Robin Lake, ed.
Center on Reinventing Public Education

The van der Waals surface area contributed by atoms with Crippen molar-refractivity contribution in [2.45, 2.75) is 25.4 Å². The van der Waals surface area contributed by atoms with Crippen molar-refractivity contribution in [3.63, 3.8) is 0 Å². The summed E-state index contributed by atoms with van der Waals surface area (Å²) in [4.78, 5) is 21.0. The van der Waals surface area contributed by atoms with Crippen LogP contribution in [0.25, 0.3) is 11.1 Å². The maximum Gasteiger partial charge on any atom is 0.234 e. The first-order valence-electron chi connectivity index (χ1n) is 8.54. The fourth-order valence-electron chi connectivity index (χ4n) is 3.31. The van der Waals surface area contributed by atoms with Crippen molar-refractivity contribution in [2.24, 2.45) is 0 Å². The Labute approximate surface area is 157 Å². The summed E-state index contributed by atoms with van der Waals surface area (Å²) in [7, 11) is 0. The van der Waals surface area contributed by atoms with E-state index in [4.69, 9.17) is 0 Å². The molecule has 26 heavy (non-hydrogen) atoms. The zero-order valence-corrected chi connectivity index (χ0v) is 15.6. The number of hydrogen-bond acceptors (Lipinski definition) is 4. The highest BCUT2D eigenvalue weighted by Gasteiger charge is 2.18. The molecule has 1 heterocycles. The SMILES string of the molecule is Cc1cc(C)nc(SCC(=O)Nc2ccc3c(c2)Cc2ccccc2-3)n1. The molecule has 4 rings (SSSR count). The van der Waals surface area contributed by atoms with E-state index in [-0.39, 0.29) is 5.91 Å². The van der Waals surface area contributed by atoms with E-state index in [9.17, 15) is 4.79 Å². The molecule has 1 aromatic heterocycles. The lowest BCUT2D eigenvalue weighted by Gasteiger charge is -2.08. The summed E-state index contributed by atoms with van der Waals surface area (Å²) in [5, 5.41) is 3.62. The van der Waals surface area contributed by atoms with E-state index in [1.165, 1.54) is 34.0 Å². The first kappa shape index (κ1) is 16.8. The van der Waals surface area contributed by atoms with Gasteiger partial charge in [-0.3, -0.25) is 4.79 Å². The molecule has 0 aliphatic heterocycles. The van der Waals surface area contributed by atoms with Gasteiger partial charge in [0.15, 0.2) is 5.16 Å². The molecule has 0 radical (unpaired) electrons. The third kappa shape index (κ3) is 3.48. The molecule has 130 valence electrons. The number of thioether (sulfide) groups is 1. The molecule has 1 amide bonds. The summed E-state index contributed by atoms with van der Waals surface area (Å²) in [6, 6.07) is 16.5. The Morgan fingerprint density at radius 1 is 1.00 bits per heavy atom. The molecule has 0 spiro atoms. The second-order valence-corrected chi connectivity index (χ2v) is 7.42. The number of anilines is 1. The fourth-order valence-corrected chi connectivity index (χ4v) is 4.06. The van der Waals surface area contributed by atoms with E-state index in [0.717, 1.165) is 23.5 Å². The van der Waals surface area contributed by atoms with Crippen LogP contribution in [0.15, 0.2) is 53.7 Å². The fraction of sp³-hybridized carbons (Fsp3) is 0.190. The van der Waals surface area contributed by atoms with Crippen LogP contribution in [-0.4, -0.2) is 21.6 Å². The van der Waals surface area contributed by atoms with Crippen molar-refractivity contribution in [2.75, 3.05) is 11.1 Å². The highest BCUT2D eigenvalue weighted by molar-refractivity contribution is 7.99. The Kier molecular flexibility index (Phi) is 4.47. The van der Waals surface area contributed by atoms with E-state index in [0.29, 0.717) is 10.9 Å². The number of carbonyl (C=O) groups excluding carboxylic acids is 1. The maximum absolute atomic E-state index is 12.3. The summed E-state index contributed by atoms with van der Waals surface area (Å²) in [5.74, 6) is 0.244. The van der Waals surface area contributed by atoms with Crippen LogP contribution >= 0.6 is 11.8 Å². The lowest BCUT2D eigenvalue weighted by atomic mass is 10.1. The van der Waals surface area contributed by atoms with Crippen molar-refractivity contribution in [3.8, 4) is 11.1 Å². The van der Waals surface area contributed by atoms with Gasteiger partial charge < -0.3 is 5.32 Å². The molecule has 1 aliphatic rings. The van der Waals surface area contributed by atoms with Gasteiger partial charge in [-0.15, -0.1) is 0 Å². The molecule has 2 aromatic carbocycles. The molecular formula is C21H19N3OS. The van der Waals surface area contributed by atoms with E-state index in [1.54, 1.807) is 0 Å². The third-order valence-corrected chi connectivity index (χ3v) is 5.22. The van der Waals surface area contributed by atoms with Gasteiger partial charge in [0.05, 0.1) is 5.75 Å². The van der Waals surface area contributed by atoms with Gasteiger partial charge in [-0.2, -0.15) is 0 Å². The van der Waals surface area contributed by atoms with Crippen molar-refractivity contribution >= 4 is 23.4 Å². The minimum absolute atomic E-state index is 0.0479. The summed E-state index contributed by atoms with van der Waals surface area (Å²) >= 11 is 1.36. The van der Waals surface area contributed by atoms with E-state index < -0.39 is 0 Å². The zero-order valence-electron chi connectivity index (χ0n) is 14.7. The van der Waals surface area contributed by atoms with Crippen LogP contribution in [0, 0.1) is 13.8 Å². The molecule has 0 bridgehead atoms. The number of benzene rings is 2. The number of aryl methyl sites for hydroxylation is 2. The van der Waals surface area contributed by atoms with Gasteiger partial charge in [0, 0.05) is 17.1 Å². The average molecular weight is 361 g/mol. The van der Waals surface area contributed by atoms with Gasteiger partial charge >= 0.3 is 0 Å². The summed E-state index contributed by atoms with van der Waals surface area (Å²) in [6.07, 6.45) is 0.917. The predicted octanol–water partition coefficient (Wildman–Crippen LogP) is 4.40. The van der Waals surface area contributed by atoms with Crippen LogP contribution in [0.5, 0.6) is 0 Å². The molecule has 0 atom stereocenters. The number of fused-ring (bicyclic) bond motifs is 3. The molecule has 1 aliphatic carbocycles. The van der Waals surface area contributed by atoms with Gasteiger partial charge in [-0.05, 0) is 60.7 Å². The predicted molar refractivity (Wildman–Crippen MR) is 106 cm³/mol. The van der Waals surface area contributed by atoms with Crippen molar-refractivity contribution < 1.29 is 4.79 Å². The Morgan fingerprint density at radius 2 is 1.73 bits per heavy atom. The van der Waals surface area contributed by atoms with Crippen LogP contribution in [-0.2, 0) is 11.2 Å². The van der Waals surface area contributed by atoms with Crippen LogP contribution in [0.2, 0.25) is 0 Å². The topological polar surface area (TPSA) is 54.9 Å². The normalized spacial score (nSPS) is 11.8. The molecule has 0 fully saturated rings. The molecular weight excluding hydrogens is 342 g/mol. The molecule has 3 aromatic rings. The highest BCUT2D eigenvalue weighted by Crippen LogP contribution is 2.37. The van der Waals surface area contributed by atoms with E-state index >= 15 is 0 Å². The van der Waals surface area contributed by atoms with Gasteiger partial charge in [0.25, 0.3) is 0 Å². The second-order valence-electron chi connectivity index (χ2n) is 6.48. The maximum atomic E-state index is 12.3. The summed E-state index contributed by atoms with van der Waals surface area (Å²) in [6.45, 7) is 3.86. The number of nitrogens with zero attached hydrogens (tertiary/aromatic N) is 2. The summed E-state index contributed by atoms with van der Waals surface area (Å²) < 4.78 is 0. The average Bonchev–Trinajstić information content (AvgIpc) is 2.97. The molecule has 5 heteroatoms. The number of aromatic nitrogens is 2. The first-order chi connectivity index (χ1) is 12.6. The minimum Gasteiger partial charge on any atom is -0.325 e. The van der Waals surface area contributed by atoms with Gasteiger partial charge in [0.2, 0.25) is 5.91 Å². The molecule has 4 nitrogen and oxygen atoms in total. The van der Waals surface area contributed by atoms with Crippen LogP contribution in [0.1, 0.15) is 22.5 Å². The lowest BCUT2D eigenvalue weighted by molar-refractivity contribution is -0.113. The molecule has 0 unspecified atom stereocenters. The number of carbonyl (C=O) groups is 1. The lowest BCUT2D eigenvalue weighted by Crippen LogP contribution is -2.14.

Nearly 11 percent of charter students require special education services, and this book addresses the challenges—and opportunities—faced by charters in educating them. Though it’s a collection of essays, it amounts to a comprehensive overview of the topic, addressing the legal and practical issues both of specialized SPED charters and of disabled youngsters attending general charters. Things like limited access to district service infrastructure and lower funding levels (see above) hit charters serving SPED pupils particularly hard, and of course special education is governed by a complex regulatory web that limits school flexibility. Still, charters’ autonomy lets them take the IEP to a new level. The book uses six case studies to distill five characteristics of strong charter programs for students with disabilities: school-wide commitment to meeting individual needs, effective professional development, custom student intervention, focus on effective instruction, and safe and respectful student-to-student interactions. Overall, a fine primer for those interested in where these two sectors meet. Buy it here.

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